For smaller yachts, many loads tend to be DC, and at anchor, charging more solar based. But for bigger or power yachts (mine small at 44', but power), the loads are essentially all AC and the primary charging is the genset. So LFP is functionally an AC battery, something that allows us to only run the genset 3-4 hours a day instead of 24.

Obviously every cruising style different, but we found even cruising, we spent 50% at anchor, 50% at dock. Sometimes security related (Colombia), sometimes convience or lack of good anchorages (Puerto Rico mainland and Aruba).

Maybe LFP isn't the best tool in the arsenal for this application?
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Old 12-06-2016, 21:25   #5262
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Re: LiFePO4 Batteries: Discussion Thread for Those Using Them as House Banks

Yes, but that should remain fine if the chargers are reasonably well filtered and there is still no reason why you wouldn't run all your AC loads straight off the shore mains when you have access to that.
Why cycle the battery and incur all the power conversion?

When you are cruising, LFP is undoubtedly the best answer to energy storage.
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Old 13-06-2016, 06:37   #5263
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Re: LiFePO4 Batteries: Discussion Thread for Those Using Them as House Banks

I kept an AGM in my system as a starter battery. My house loads has an A/B switch. When at the dock I switch loads to the AGM battery to avoid having to worry about automated cycling my LiFePO4. My newer Pronautic charger has the ability to change from 13.8 LI profile to an AGM profile. In fact if I just leave the LI contactor off, my charge also has a power supply mode that doesn't even need a battery in the loop. Why wast your LiFePO4 batteries at the dock when you don't need them?
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Old 13-06-2016, 16:41   #5264
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Re: LiFePO4 Batteries: Discussion Thread for Those Using Them as House Banks

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I put my Fluke Scopemeter on the 200 ah LiFepo4 bank (only bank on the boat) when mostly charged, but still in bulk phase.
the battery voltage was 13.7 according to the BlueSky. I read the voltage directly at the battery with my Fluke 77 at the same time 13.6.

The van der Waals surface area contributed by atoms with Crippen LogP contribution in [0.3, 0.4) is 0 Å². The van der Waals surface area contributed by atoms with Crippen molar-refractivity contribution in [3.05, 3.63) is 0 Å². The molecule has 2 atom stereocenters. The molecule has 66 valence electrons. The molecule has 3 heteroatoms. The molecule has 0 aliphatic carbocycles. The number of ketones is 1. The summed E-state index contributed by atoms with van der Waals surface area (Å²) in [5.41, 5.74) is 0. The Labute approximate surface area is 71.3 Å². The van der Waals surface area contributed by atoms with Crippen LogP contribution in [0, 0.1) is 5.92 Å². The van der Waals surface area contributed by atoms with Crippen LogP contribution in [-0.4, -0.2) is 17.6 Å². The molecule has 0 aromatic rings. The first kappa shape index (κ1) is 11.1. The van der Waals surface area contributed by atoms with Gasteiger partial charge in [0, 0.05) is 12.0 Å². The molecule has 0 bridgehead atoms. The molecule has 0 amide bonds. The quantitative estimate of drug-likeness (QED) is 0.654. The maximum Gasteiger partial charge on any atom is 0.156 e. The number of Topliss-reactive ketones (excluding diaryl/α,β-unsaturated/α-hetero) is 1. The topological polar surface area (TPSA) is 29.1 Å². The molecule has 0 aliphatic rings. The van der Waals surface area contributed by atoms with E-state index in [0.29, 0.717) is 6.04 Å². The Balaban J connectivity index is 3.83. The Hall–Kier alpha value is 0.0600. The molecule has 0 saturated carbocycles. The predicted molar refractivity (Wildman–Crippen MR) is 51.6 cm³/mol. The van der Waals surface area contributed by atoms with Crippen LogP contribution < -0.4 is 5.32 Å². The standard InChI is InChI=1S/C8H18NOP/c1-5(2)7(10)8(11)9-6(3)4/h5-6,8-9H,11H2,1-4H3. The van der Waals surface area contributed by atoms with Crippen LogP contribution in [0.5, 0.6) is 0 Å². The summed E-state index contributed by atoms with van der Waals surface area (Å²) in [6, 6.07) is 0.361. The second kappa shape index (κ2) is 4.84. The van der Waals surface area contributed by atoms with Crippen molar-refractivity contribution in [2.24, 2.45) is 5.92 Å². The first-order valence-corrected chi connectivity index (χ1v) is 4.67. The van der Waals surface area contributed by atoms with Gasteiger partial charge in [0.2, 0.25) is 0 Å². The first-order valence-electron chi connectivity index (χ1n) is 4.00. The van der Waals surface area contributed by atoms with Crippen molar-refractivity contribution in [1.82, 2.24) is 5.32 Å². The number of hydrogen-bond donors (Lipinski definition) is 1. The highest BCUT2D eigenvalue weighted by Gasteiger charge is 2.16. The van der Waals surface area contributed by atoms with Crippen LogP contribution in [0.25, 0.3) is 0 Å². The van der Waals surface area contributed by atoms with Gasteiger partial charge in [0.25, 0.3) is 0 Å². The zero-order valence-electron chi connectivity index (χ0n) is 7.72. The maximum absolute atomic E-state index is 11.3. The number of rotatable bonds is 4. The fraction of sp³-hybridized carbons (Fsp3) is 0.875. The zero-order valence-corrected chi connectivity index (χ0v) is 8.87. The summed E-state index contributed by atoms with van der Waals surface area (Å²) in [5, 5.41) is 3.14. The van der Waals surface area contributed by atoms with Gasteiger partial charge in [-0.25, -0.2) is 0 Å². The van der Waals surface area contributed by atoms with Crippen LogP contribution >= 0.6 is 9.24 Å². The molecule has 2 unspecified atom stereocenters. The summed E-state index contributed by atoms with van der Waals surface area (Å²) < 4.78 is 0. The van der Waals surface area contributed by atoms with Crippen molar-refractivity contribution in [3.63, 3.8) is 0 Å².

With the Fluke ScopeMeter, the pulse = about + 0.045 volts pretty much in a very low duty cycle. (3%) I tried to take a photo but the reflections on the scope screen were awful. You will just have to trust.
I suspect one of my cells isn't quite up to snuff as it's always the highest before charging is done and lowest under a big load, although I need to check my cell connections before I draw any conclusions. Delta about 0.04 volt @ 100 amps.
As long as the battery still loads the charger properly, voltage ripple is usually not much of a concern, the battery itself keeps it down. Problems can start when the current tapers down.
This is how cells can get completely destroyed even by very small chargers.
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Old 14-06-2016, 00:58   #5265
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Re: LiFePO4 Batteries: Discussion Thread for Those Using Them as House Banks

Hi floks,

Can this noise form the Chargers not be eliminated by "just" adding few big Capacitors in Parallel? How big would they need to be for 1000ah bank?
Anybody has experience whit the noise of the Victron 24V/5000/100A combo?

Other topic:
For the Alternator and other peack induced Voltages, has anybody used big current Z Diodes to limit peace Voltages like 18V or 36V for 12 or 24V systems, they can pull up to 100A for short periods whit in nanoseconds, so few of those at critical points should do the job in order to prevent the V to run away in case your
Bank disconnects, and before the Alt. Regulator kicks in.
I do have a normal lead acid Bank in Parallel via a bipolar diode that gives me 0.7V drop, maybe i even put 2 of those in so 1.4V drop, so there should not be to much drain current from that, it's the bow truster batt anyhow so i need it (has sep. Charger).

Any comments on that?
Many thx.
Lagoon